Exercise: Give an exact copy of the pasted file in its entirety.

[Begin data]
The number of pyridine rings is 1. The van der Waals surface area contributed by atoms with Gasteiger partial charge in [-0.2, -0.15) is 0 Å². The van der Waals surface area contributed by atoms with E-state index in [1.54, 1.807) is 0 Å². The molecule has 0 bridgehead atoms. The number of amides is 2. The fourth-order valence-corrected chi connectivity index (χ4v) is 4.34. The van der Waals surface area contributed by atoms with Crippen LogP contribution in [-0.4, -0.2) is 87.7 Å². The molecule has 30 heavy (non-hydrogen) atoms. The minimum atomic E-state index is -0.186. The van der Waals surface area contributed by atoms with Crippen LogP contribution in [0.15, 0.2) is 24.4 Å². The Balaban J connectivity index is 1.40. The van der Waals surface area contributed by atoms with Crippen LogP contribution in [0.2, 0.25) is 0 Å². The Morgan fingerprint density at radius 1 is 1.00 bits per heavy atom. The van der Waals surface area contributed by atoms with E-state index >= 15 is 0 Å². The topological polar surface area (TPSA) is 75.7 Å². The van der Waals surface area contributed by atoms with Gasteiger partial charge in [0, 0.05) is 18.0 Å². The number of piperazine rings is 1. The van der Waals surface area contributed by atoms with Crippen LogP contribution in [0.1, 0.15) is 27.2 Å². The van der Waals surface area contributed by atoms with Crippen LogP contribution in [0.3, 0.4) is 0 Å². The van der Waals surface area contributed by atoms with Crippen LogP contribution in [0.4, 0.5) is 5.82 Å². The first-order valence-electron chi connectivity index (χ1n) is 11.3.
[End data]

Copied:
The number of pyridine rings is 1. The van der Waals surface area contributed by atoms with Gasteiger partial charge in [-0.2, -0.15) is 0 Å². The van der Waals surface area contributed by atoms with E-state index in [1.54, 1.807) is 0 Å². The molecule has 0 bridgehead atoms. The number of amides is 2. The fourth-order valence-corrected chi connectivity index (χ4v) is 4.34. The van der Waals surface area contributed by atoms with Crippen LogP contribution in [-0.4, -0.2) is 87.7 Å². The molecule has 30 heavy (non-hydrogen) atoms. The minimum atomic E-state index is -0.186. The van der Waals surface area contributed by atoms with Crippen LogP contribution in [0.15, 0.2) is 24.4 Å². The Balaban J connectivity index is 1.40. The van der Waals surface area contributed by atoms with Crippen LogP contribution in [0.2, 0.25) is 0 Å². The Morgan fingerprint density at radius 1 is 1.00 bits per heavy atom. The van der Waals surface area contributed by atoms with E-state index >= 15 is 0 Å². The topological polar surface area (TPSA) is 75.7 Å². The van der Waals surface area contributed by atoms with Gasteiger partial charge in [0, 0.05) is 18.0 Å². The number of piperazine rings is 1. The van der Waals surface area contributed by atoms with Crippen LogP contribution in [0.1, 0.15) is 27.2 Å². The van der Waals surface area contributed by atoms with Crippen LogP contribution in [0.3, 0.4) is 0 Å². The van der Waals surface area contributed by atoms with Crippen LogP contribution in [0.4, 0.5) is 5.82 Å². The first-order valence-electron chi connectivity index (χ1n) is 11.3.